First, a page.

One Pigment work


In our painting group we had Fernando back to show us more on doing portraits.  After completing a sketch, with his help, I transferred it to illustration board and started the first wash of very pale ultramarine blue.  It was the first time I’d worked on this board and it reacts so differently than watercolor paper.  The wash was uneven and I lost my mind for a second and went back in to fix it, and ended up streaking it.  We decided it was good practice to follow through and work on it, streaked or not.  Some people in the group thought it was cool that she was coming out of the mist…I’m not convinced!

What was an eye opener to me was actually doing a painting with just one pigment because it forces you to only concentrate on the value, or relative lightness or darkness of the section.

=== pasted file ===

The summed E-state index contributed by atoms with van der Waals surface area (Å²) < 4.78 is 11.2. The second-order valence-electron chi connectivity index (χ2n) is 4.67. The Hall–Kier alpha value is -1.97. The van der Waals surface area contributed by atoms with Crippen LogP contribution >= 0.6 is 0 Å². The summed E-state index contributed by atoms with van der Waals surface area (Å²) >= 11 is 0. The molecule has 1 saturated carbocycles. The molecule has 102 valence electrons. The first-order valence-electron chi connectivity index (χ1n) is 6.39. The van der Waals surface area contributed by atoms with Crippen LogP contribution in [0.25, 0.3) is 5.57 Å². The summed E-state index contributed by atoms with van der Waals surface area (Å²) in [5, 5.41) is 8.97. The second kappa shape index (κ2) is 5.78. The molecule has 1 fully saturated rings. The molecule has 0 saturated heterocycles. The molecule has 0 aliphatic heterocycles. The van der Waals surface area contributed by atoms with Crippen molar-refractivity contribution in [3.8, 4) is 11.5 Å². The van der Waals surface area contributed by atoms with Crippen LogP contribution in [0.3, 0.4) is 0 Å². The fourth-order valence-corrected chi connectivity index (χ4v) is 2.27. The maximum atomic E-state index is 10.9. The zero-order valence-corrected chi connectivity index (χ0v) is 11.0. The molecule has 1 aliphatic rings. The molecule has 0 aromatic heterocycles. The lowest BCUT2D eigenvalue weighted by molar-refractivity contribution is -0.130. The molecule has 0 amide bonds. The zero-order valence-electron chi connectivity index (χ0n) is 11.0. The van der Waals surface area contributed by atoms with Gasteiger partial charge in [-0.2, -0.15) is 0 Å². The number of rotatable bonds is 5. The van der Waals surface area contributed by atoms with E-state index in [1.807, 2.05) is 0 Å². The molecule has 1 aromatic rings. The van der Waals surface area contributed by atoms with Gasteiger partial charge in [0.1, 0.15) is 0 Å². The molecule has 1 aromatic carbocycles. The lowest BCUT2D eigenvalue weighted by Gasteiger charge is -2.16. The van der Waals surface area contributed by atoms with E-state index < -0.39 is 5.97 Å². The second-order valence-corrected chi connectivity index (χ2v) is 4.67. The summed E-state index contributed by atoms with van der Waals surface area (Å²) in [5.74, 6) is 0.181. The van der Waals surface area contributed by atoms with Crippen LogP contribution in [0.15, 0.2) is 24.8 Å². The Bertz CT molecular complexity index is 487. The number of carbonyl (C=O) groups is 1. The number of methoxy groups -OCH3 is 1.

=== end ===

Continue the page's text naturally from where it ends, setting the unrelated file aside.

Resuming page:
In the interest of learning more about values, I decided to make tiny ATC size value sketches from paintings in a book by Ron Ransom, Perfecting Your Watercolors.

I can really see how doing these sketches would be extremely useful in planning a work of my own.


13 thoughts on “One Pigment work

    • Thanks! you are funny. Yes ma’am! I will continue with this one, so much more to do in the hair at least. I think I’d prefer to do one where the first wash isn’t streaked, so I may try it again. I did buy two pieces of board in case I liked the process…


    • Thanks Laura. You may really like it. My daughter has the same artistic leanings you do, and I think she would as well. It requires a tiny bit of very pale pigment at a time on the brush and fading out edges. It feels kind of like pencil drawing to me in that regard.

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